Many different woods are used in building electric guitars. We discuss what you need to know here.

When you’re studying the specs of an electric guitar or bass, you will almost certainly see the kind of body wood, neck wood, and fingerboard wood used. With some very notable exceptions, just a few mainstay woods have been used for fashioning electric instruments: for bodies, primarily alder and ash in the Fender world, and mahogany and maple in the Gibson world; for necks, primarily maple necks with maple or rosewood fingerboards (in the Fender world), and mahogany necks with rosewood fingerboards in the Gibson world. We will discuss these woods in depth.


Alder wood is used in more guitar bodies than any other species.

Alder is a common name for genus Alnus, which is part of the birch family Betulaceae family. Alder is a fast growing hardwood. It grows throughout the northern hemisphere in the temperate zone. There are many varieties. For our purposes, Alnus rubra, or red alder, is the variety of interest. Red alder grows on the US west coast and is the dominant species used for electric guitar bodies.

Like ash, alder is often used on its own as a body wood (that is, it is not usually topped/capped with another wood as often happens with mahogany). Guitar bodies made from alder typically consist of two to four pieces glued together (though there are single piece alder bodies – at Alloy Guitars we offer them!). Alder is easy to work with and it glues well.

Alder takes finishes well. It has a light brown color and a tight grain that is not terribly prominent, making it ideal for solid colors rather than the transparent finishes that look so good on some ash bodies. Alder’s grain might not be particularly interesting, but it is generally straight and clean looking. It is typically used under opaque finishes, but some examples can look good under darker translucent finishes. Alder is a medium weight, closed pore wood. Weight does vary, however, and some alder used for guitar bodies may weigh less than denser cuts of ash.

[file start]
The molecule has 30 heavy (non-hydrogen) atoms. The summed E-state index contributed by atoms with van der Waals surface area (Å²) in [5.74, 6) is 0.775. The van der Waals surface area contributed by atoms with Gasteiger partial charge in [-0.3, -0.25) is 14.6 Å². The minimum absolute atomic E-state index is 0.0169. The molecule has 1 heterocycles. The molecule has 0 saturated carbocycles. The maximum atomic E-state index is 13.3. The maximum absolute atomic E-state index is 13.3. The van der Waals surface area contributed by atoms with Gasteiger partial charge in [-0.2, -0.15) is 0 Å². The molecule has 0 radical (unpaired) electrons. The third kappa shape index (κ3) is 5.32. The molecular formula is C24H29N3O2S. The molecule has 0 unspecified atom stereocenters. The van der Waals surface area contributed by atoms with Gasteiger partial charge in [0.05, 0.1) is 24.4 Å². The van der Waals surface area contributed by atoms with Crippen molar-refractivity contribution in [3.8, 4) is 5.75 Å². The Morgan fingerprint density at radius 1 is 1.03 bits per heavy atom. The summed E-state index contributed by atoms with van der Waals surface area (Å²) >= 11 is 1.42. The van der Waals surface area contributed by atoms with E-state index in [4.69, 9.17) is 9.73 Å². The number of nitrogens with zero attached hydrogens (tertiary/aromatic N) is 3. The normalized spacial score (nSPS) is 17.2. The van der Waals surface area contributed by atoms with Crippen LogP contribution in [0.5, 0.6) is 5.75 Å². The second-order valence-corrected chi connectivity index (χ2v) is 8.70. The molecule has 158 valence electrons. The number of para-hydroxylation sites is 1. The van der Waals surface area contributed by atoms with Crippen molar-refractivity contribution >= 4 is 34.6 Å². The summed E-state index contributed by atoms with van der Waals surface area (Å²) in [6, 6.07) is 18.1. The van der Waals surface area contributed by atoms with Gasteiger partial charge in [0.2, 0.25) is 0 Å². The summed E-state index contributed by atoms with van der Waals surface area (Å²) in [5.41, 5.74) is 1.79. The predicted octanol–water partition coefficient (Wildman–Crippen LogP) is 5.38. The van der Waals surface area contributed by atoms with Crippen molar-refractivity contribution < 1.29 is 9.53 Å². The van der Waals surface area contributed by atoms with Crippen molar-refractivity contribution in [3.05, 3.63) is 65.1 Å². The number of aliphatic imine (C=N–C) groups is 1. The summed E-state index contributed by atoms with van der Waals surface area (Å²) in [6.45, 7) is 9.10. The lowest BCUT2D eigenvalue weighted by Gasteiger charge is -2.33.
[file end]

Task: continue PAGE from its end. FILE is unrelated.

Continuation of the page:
Due to its widespread popularity it produces a familiar tone. Alder bodies are resonant, and have a strong, clear, full-bodied sound, with beefy mid-range sounds and excellent lows. These bodies are very full in the low midrange yet produce clear and articulate higher frequencies. Alder bodies offer a fair amount of sustain.

As with ash, it’s impossible to discuss the use of alder in guitars without talking about Fender. Fender has used alder since the 1950s. This wood was readily available and less expensive than ash (particularly the swamp ash that produces the best instruments). It is now the body wood for many of Fender guitars and bases.


Like alder, swamp ash is a classic solid body guitar wood.

There are many kinds of ash trees. For use in electric guitar bodies, the American ash species – Fraxinus Americana – is the one in prominent use. American Ash is a native North American hardwood found on the eastern half of the continent. The wood is strong, dense, straight-grained and light in color. In addition to guitar bodies, ash is used for flooring, furniture, baseball bats, and many other items.

For guitar bodies, two sub species are used: northern ash and southern or “swamp” ash.